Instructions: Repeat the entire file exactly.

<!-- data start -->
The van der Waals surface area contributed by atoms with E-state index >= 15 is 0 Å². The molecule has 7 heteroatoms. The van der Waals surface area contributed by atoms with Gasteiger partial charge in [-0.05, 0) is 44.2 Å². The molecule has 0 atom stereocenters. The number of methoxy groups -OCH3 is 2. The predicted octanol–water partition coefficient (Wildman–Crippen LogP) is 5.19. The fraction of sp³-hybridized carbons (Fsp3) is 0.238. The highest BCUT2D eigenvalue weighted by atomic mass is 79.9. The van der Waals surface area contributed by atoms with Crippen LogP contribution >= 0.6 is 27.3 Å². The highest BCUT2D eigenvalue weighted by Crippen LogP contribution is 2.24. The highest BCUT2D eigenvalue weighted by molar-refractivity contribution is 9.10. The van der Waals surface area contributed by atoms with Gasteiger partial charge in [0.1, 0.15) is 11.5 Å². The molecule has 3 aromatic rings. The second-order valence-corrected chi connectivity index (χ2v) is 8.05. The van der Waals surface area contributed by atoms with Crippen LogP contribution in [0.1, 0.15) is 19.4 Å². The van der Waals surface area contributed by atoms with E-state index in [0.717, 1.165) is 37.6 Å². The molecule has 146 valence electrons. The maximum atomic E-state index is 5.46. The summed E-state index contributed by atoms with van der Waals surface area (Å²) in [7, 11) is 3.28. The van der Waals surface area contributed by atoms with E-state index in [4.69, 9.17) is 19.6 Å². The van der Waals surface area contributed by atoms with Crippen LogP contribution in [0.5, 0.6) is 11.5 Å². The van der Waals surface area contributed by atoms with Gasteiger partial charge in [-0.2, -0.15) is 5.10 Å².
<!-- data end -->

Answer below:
The van der Waals surface area contributed by atoms with E-state index >= 15 is 0 Å². The molecule has 7 heteroatoms. The van der Waals surface area contributed by atoms with Gasteiger partial charge in [-0.05, 0) is 44.2 Å². The molecule has 0 atom stereocenters. The number of methoxy groups -OCH3 is 2. The predicted octanol–water partition coefficient (Wildman–Crippen LogP) is 5.19. The fraction of sp³-hybridized carbons (Fsp3) is 0.238. The highest BCUT2D eigenvalue weighted by atomic mass is 79.9. The van der Waals surface area contributed by atoms with Crippen LogP contribution >= 0.6 is 27.3 Å². The highest BCUT2D eigenvalue weighted by Crippen LogP contribution is 2.24. The highest BCUT2D eigenvalue weighted by molar-refractivity contribution is 9.10. The van der Waals surface area contributed by atoms with Gasteiger partial charge in [0.1, 0.15) is 11.5 Å². The molecule has 3 aromatic rings. The second-order valence-corrected chi connectivity index (χ2v) is 8.05. The van der Waals surface area contributed by atoms with Crippen LogP contribution in [0.1, 0.15) is 19.4 Å². The van der Waals surface area contributed by atoms with E-state index in [0.717, 1.165) is 37.6 Å². The molecule has 146 valence electrons. The maximum atomic E-state index is 5.46. The summed E-state index contributed by atoms with van der Waals surface area (Å²) in [7, 11) is 3.28. The van der Waals surface area contributed by atoms with E-state index in [4.69, 9.17) is 19.6 Å². The van der Waals surface area contributed by atoms with Crippen LogP contribution in [0.5, 0.6) is 11.5 Å². The van der Waals surface area contributed by atoms with Gasteiger partial charge in [-0.2, -0.15) is 5.10 Å².